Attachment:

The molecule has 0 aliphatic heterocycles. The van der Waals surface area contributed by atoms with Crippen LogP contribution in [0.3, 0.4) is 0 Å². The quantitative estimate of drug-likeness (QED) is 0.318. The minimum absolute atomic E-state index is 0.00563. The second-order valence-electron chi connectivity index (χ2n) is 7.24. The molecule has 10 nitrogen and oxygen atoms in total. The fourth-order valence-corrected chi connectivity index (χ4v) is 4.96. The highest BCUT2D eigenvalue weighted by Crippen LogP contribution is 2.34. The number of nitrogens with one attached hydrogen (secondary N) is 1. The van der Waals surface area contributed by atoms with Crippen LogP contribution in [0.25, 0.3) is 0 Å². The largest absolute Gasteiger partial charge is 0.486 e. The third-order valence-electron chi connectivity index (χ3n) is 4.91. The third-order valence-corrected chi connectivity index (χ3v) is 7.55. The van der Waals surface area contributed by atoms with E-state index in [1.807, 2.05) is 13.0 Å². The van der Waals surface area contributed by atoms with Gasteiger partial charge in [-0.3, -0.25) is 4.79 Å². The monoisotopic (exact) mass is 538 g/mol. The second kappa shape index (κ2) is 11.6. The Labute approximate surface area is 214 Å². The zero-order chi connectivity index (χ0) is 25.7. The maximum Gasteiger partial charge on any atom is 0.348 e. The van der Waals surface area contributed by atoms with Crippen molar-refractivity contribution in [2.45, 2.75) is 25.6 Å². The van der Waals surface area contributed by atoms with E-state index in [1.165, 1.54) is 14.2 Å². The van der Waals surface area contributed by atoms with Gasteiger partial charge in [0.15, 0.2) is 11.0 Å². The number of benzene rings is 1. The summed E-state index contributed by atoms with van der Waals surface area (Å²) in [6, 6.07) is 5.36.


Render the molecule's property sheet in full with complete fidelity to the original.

The molecule has 0 aliphatic heterocycles. The van der Waals surface area contributed by atoms with Crippen LogP contribution in [0.3, 0.4) is 0 Å². The quantitative estimate of drug-likeness (QED) is 0.318. The minimum absolute atomic E-state index is 0.00563. The second-order valence-electron chi connectivity index (χ2n) is 7.24. The molecule has 10 nitrogen and oxygen atoms in total. The fourth-order valence-corrected chi connectivity index (χ4v) is 4.96. The highest BCUT2D eigenvalue weighted by Crippen LogP contribution is 2.34. The number of nitrogens with one attached hydrogen (secondary N) is 1. The van der Waals surface area contributed by atoms with Crippen LogP contribution in [0.25, 0.3) is 0 Å². The largest absolute Gasteiger partial charge is 0.486 e. The third-order valence-electron chi connectivity index (χ3n) is 4.91. The third-order valence-corrected chi connectivity index (χ3v) is 7.55. The van der Waals surface area contributed by atoms with E-state index in [1.807, 2.05) is 13.0 Å². The van der Waals surface area contributed by atoms with Gasteiger partial charge in [-0.3, -0.25) is 4.79 Å². The monoisotopic (exact) mass is 538 g/mol. The second kappa shape index (κ2) is 11.6. The Labute approximate surface area is 214 Å². The zero-order chi connectivity index (χ0) is 25.7. The maximum Gasteiger partial charge on any atom is 0.348 e. The van der Waals surface area contributed by atoms with Crippen molar-refractivity contribution in [2.45, 2.75) is 25.6 Å². The van der Waals surface area contributed by atoms with E-state index in [1.165, 1.54) is 14.2 Å². The van der Waals surface area contributed by atoms with Gasteiger partial charge in [0.15, 0.2) is 11.0 Å². The number of benzene rings is 1. The summed E-state index contributed by atoms with van der Waals surface area (Å²) in [6, 6.07) is 5.36.